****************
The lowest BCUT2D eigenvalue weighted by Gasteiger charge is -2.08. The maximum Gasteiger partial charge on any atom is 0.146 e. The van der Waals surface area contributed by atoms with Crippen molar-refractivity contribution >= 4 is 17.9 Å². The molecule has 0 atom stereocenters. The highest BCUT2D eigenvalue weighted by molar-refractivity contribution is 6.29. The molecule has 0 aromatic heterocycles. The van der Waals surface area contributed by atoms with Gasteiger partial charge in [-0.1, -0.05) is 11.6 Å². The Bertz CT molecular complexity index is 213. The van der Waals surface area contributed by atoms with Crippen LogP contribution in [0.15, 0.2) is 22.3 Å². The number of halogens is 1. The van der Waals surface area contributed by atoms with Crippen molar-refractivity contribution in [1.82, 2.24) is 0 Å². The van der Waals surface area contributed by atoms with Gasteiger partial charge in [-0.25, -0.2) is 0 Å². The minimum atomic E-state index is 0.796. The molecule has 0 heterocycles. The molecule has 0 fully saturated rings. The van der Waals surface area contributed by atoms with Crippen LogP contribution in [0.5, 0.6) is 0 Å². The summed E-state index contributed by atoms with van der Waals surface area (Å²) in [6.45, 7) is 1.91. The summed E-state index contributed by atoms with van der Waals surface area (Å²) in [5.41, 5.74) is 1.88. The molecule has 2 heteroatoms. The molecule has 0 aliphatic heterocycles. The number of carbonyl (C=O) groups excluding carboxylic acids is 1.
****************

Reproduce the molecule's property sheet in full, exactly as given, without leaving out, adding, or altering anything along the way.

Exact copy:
The lowest BCUT2D eigenvalue weighted by Gasteiger charge is -2.08. The maximum Gasteiger partial charge on any atom is 0.146 e. The van der Waals surface area contributed by atoms with Crippen molar-refractivity contribution >= 4 is 17.9 Å². The molecule has 0 atom stereocenters. The highest BCUT2D eigenvalue weighted by molar-refractivity contribution is 6.29. The molecule has 0 aromatic heterocycles. The van der Waals surface area contributed by atoms with Gasteiger partial charge in [-0.1, -0.05) is 11.6 Å². The Bertz CT molecular complexity index is 213. The van der Waals surface area contributed by atoms with Crippen LogP contribution in [0.15, 0.2) is 22.3 Å². The number of halogens is 1. The van der Waals surface area contributed by atoms with Crippen molar-refractivity contribution in [1.82, 2.24) is 0 Å². The van der Waals surface area contributed by atoms with Gasteiger partial charge in [-0.25, -0.2) is 0 Å². The minimum atomic E-state index is 0.796. The molecule has 0 heterocycles. The molecule has 0 fully saturated rings. The van der Waals surface area contributed by atoms with Crippen LogP contribution in [0.5, 0.6) is 0 Å². The summed E-state index contributed by atoms with van der Waals surface area (Å²) in [6.45, 7) is 1.91. The summed E-state index contributed by atoms with van der Waals surface area (Å²) in [5.41, 5.74) is 1.88. The molecule has 2 heteroatoms. The molecule has 0 aliphatic heterocycles. The number of carbonyl (C=O) groups excluding carboxylic acids is 1.